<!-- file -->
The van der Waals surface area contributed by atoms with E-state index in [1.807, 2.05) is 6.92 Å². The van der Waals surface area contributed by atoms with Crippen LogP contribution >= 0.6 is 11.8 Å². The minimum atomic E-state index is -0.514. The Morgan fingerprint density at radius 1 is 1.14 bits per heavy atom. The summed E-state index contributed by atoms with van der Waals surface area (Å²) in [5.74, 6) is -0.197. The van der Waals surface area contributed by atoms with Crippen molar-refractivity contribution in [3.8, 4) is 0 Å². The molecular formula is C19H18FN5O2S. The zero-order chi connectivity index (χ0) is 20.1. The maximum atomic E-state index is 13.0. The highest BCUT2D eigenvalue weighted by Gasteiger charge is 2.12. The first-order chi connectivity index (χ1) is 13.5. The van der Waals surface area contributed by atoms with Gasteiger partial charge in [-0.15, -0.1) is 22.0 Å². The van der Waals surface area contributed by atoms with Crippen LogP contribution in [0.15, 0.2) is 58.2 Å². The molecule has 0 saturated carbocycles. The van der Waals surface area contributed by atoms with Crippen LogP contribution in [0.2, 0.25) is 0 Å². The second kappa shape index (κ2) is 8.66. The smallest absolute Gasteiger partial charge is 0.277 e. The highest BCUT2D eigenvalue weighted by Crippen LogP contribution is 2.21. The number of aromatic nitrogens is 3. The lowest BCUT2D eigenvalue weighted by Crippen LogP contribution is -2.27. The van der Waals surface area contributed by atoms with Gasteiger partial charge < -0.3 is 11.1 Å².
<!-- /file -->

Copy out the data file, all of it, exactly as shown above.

The van der Waals surface area contributed by atoms with E-state index in [1.807, 2.05) is 6.92 Å². The van der Waals surface area contributed by atoms with Crippen LogP contribution >= 0.6 is 11.8 Å². The minimum atomic E-state index is -0.514. The Morgan fingerprint density at radius 1 is 1.14 bits per heavy atom. The summed E-state index contributed by atoms with van der Waals surface area (Å²) in [5.74, 6) is -0.197. The van der Waals surface area contributed by atoms with Crippen molar-refractivity contribution in [3.8, 4) is 0 Å². The molecular formula is C19H18FN5O2S. The zero-order chi connectivity index (χ0) is 20.1. The maximum atomic E-state index is 13.0. The highest BCUT2D eigenvalue weighted by Gasteiger charge is 2.12. The first-order chi connectivity index (χ1) is 13.5. The van der Waals surface area contributed by atoms with Gasteiger partial charge in [-0.15, -0.1) is 22.0 Å². The van der Waals surface area contributed by atoms with Crippen LogP contribution in [0.15, 0.2) is 58.2 Å². The molecule has 0 saturated carbocycles. The van der Waals surface area contributed by atoms with Crippen LogP contribution in [0.2, 0.25) is 0 Å². The second kappa shape index (κ2) is 8.66. The smallest absolute Gasteiger partial charge is 0.277 e. The highest BCUT2D eigenvalue weighted by Crippen LogP contribution is 2.21. The number of aromatic nitrogens is 3. The lowest BCUT2D eigenvalue weighted by Crippen LogP contribution is -2.27. The van der Waals surface area contributed by atoms with Gasteiger partial charge < -0.3 is 11.1 Å².